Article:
It appeared as Nelson would do the same. After conferring with Richard and Horatio he had dispatched three pairs of scouts to the south, southeast, and southwest. He then found the short haired girl and untied the rope from her ankle and led her to his tent.
Her day of silence was broken as soon as he pushed under the triangle peak. “So it is to be rape.” She spat at his feet.
Nelson laughed. “It is to be cold tonight and I thought both of us would be more comfortable in warmth but if you would rather sleep exposed on the ground.”
“You take me for a fool, but you are the fool leaving me unbound. You cannot stay awake forever.”
Nelson considered the girl for a moment and then drew a short knife from his belt. Flipping it in his hand he offered her the hande. “If you are so concerned keep your honor safe with this.”
She took the knife and glared at him. “How do you know I won’t kill you in your sleep.”
“I don’t, but you know that doing so in the center of an armed camp with guards posted would be a form of suicide. Besides, I do not even know your name. A man should know the name of anyone who plans to slay him.”
“Alyn of what clan?”
“None, my family dies of pit pimples six years ago. I was sent to live with my uncle in his town. You killed him.”
“Well, Alyn, neice of my victims, I am Nelson of the Clan Spaatz. Now, I am going to bed.”
The girl looked at the bedding and, without relinquishing the knife, began to untie her trousers with resignation. Nelson reached forward and stayed her hand.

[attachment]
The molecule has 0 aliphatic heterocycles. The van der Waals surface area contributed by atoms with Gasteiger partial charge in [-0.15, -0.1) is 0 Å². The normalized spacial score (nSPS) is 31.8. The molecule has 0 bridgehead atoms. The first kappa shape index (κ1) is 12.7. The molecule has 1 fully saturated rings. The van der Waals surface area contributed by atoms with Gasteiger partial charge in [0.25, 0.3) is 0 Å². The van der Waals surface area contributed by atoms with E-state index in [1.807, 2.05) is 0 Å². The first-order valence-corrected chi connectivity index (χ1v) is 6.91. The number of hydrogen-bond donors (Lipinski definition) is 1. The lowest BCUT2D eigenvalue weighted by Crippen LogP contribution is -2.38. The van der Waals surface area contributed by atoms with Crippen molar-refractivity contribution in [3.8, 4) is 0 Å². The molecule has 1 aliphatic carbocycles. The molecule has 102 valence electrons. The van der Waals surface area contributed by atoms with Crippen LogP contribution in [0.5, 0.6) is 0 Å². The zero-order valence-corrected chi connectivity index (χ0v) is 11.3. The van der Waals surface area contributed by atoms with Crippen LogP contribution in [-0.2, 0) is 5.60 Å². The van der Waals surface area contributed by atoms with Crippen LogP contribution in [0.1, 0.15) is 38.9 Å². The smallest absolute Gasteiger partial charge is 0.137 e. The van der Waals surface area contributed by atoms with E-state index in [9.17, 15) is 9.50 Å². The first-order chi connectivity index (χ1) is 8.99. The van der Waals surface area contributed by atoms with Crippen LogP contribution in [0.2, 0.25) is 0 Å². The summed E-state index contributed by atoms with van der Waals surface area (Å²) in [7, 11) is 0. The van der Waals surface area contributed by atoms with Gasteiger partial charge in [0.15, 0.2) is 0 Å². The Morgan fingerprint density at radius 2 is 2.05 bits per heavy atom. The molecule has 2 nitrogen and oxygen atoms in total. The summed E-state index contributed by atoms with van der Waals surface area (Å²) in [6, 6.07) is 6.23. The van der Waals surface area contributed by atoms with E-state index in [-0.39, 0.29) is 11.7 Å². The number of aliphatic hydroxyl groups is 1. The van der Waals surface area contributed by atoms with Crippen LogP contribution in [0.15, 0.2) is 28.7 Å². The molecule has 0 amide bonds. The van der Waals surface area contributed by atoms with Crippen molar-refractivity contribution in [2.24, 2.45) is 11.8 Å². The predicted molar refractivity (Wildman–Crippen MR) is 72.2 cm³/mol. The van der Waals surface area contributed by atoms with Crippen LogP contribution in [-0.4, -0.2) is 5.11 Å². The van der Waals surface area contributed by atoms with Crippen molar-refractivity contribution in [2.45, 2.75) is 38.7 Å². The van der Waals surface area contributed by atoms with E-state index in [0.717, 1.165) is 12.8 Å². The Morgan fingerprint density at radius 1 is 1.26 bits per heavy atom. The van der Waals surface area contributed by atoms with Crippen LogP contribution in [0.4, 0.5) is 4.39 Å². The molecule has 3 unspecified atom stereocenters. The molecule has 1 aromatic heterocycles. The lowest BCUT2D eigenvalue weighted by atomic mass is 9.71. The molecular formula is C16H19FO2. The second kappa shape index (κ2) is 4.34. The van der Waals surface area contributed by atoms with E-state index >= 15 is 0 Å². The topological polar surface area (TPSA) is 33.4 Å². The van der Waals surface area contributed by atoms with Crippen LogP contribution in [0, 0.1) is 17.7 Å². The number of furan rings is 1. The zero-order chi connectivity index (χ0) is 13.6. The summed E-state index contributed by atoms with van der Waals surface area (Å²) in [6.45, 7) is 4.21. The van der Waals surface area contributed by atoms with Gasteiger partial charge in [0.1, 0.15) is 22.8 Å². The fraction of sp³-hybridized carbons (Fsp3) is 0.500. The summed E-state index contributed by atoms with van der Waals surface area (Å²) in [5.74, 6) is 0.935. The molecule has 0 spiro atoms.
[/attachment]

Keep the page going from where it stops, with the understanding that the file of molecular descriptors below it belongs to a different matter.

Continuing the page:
“I was serious about the warmth.” He shed only his chaps which had the dust, mud, and blood of the day’s activities crusting them.
The girl watched and then knelt beside the bedding and slid into it.
Nelson slid in as well and curled up around the girl. He had almost fallen asleep.
“Why do you not force yourself on me? I heard, I hear, your men doing it.”
“It is not my way even if it is the way of my men.”
“Then why did you take me instead of leaving me for them to try me out in the village.”
Nelson thought on that for a moment.
“First, anyone brave enough to attack a fully armored man with a knife and then a foot isn’t a common girl to be taken as a slave. Second, you look like a very old memory made real.”
“A woman long dead before you were born.”
The girl rolled over in the bedding and looking at Nelson. “I am twenty-three and you cannot be much over thirty. How can you remember someone my age dead before I was born.”
“Because she died roughly four hundred years ago. Now sleep.”
The girl went to ask another question, but Nelson, weary from the day’s fighting, was not awake to answer.